W3C home > Mailing lists > Public > public-owl-wg@w3.org > February 2009

Re: draft response for LC comment 26 (a and b)

From: Sandro Hawke <sandro@w3.org>
Date: Mon, 16 Feb 2009 20:53:38 -0500
To: Jim Hendler <hendler@cs.rpi.edu>
cc: Christine Golbreich <cgolbrei@gmail.com>, Ivan Herman <ivan@w3.org>, public-owl-wg@w3.org
Message-ID: <1627.1234835618@ubehebe>

Jim Hendler writes:
>    Frankly, in practice I'm finding it extremely hard to explain why  
> three profiles are needed, and I would again propose that we consider  
> moving the other documents to CR, but hold back the profiles document  
> for further work on explanations and to avoid confusion that could  
> lead to less adoption of DL/Full, which still seems to me to be where  
> the most important OWL 2 extensions currently live.

FWIW, I think it's easier (and more useful) to explain the difference
between QL and RL [1] than the difference between CR and Rec [2].  It
seems to me like this "hold back" strategy would leave people (rightly)
confused about W3C process instead of trying to understand the
differences between the profiles.

      -- Sandro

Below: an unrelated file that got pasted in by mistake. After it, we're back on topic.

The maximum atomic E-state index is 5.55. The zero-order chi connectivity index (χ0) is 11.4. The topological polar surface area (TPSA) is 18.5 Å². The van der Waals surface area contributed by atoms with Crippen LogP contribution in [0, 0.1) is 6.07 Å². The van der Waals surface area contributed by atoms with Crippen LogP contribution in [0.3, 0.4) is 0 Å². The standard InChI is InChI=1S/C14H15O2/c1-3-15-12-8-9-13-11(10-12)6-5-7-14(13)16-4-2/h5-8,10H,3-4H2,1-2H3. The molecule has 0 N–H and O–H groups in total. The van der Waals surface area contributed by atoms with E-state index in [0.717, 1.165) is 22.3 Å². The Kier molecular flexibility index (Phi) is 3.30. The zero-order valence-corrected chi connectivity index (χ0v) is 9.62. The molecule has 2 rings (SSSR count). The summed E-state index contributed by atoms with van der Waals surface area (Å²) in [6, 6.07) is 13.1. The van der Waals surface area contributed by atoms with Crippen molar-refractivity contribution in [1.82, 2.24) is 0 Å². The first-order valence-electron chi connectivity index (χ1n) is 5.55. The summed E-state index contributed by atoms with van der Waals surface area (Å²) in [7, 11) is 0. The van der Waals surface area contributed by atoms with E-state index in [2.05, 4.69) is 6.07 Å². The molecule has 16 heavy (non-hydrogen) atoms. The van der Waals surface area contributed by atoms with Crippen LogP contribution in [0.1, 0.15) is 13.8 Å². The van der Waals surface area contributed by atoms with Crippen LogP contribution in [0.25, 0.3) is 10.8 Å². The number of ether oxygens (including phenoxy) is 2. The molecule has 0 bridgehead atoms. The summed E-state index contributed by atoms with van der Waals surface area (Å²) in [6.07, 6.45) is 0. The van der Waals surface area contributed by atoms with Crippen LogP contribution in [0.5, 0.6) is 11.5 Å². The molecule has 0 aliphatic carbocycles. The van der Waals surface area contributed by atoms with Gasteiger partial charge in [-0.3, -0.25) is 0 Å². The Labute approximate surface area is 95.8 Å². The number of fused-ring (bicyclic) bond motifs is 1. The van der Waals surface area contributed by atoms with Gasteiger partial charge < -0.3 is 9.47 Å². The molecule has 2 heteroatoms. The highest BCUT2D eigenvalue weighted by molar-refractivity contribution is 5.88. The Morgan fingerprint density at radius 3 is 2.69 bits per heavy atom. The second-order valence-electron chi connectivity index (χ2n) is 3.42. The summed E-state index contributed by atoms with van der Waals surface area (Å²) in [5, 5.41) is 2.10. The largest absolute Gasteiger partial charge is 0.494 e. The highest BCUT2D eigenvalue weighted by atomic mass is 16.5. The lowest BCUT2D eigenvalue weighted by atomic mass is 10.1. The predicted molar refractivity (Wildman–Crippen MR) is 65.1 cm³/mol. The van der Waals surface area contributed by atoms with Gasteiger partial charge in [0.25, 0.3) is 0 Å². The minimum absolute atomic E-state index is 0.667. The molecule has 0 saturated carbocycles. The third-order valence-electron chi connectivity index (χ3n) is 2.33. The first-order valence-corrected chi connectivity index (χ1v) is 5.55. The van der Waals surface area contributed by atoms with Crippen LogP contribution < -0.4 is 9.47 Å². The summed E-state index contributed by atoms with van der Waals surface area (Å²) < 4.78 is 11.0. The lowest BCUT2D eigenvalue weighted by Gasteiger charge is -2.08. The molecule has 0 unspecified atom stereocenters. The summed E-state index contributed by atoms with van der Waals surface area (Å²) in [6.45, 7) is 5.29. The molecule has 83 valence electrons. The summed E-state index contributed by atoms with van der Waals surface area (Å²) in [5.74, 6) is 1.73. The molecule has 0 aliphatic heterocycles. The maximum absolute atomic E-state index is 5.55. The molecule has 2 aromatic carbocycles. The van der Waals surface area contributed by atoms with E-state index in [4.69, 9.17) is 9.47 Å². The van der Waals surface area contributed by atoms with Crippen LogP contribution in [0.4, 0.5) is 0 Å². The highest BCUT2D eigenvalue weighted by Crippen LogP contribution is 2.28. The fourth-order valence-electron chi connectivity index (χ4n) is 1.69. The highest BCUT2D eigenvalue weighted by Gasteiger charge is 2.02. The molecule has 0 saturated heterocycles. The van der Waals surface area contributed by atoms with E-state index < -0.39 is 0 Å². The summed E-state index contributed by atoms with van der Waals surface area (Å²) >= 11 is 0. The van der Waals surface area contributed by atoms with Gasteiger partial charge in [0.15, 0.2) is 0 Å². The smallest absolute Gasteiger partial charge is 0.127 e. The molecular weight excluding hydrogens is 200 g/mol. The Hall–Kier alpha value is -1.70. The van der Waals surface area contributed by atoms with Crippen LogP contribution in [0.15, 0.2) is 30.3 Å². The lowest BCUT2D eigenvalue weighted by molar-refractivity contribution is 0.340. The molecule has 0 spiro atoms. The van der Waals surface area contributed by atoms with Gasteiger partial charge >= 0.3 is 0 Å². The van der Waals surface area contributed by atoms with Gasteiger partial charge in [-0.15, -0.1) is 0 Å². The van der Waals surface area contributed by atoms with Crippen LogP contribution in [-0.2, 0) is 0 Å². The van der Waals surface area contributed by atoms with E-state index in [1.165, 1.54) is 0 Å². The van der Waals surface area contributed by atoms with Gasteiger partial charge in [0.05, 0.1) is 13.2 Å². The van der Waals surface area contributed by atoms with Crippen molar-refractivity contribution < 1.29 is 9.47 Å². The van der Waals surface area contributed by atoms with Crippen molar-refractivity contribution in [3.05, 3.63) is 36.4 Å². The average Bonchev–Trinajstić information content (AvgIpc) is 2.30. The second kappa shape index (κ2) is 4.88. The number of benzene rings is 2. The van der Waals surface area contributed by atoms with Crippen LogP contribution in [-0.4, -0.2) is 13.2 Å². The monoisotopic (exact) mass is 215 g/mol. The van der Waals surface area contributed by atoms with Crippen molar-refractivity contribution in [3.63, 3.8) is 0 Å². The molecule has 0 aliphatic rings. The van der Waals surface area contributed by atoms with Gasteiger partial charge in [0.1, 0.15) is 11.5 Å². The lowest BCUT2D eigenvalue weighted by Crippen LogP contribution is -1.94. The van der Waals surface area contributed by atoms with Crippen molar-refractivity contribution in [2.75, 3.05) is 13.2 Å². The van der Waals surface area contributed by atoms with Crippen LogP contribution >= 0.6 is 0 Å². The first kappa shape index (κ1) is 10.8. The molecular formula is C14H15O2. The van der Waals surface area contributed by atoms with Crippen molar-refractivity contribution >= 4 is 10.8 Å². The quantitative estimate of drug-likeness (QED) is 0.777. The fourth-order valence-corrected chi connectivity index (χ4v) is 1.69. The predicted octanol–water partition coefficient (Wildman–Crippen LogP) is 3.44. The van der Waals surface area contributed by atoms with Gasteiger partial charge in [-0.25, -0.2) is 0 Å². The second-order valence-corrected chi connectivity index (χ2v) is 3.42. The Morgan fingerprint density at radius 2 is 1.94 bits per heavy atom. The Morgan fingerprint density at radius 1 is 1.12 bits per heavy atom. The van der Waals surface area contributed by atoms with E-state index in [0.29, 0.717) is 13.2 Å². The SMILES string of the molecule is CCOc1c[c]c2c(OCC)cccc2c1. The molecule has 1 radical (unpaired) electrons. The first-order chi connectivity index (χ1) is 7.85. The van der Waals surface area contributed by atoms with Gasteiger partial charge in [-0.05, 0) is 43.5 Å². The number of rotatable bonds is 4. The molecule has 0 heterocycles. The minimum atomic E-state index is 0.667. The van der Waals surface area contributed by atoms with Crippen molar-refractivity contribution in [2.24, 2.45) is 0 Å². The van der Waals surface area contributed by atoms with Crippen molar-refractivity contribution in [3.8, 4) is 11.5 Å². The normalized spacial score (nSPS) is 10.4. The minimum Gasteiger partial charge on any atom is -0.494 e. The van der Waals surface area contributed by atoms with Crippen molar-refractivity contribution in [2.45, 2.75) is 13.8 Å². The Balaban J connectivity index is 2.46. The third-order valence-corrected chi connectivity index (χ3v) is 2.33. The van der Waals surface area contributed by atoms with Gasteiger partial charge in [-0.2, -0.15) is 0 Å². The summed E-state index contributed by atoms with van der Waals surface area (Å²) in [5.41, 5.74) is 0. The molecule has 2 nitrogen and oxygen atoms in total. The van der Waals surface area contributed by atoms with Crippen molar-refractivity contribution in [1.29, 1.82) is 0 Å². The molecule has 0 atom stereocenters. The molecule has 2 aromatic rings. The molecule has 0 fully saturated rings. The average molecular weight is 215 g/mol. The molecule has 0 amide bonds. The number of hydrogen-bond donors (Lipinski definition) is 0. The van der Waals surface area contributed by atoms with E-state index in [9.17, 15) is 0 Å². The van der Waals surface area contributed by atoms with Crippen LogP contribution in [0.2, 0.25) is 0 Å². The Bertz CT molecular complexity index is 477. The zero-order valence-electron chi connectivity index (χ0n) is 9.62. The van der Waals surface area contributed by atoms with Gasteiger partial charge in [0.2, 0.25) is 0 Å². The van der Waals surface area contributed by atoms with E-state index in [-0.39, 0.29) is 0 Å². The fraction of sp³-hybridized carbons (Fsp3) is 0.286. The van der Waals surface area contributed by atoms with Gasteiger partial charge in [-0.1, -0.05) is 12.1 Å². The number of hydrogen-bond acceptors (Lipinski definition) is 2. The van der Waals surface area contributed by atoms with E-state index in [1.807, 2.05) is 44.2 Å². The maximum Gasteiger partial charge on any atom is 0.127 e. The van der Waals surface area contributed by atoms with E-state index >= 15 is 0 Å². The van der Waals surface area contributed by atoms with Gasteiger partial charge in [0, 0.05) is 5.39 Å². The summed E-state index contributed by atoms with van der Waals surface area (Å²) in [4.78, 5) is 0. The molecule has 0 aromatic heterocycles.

[1] They are both ways to make queries of a database and have some OWL
    inferencing done to give you additional query results.  With QL, the
    data is left as-is, and the queries are re-written to also return
    OWL inferences.  With RL, the *queries* are left as-is, but a
    process is run to add more data (the OWL inferences) to the
    database.  The choice between the two depends on which inferences
    you care about (some can only be implemented with one approach, some
    with the other), and the resource/performance demands of your
    application.  [This is off the top of my head, trying to be clear
    and simple.]

    [After writing that, I (as a user) want a clear and simple table of
    which OWL features are in each, making it easy to see which are in
    both.   That doesn't have to come from OWL-WG.]

[2] A "Candidate Recommendation" (CR) is a W3C specification that is
    mature enough that people should try to implement it, but the W3C
    has not yet determined whether it has been sufficiently implemented
    to demonstrate that it *can* be implemented.  [This is off the top of
    my head, trying to be simple and clear.  Since I expect QL and RL to
    be easy to implement, I don't really see how they could legitimately
    be stuck in CR.]
Received on Tuesday, 17 February 2009 01:53:47 UTC

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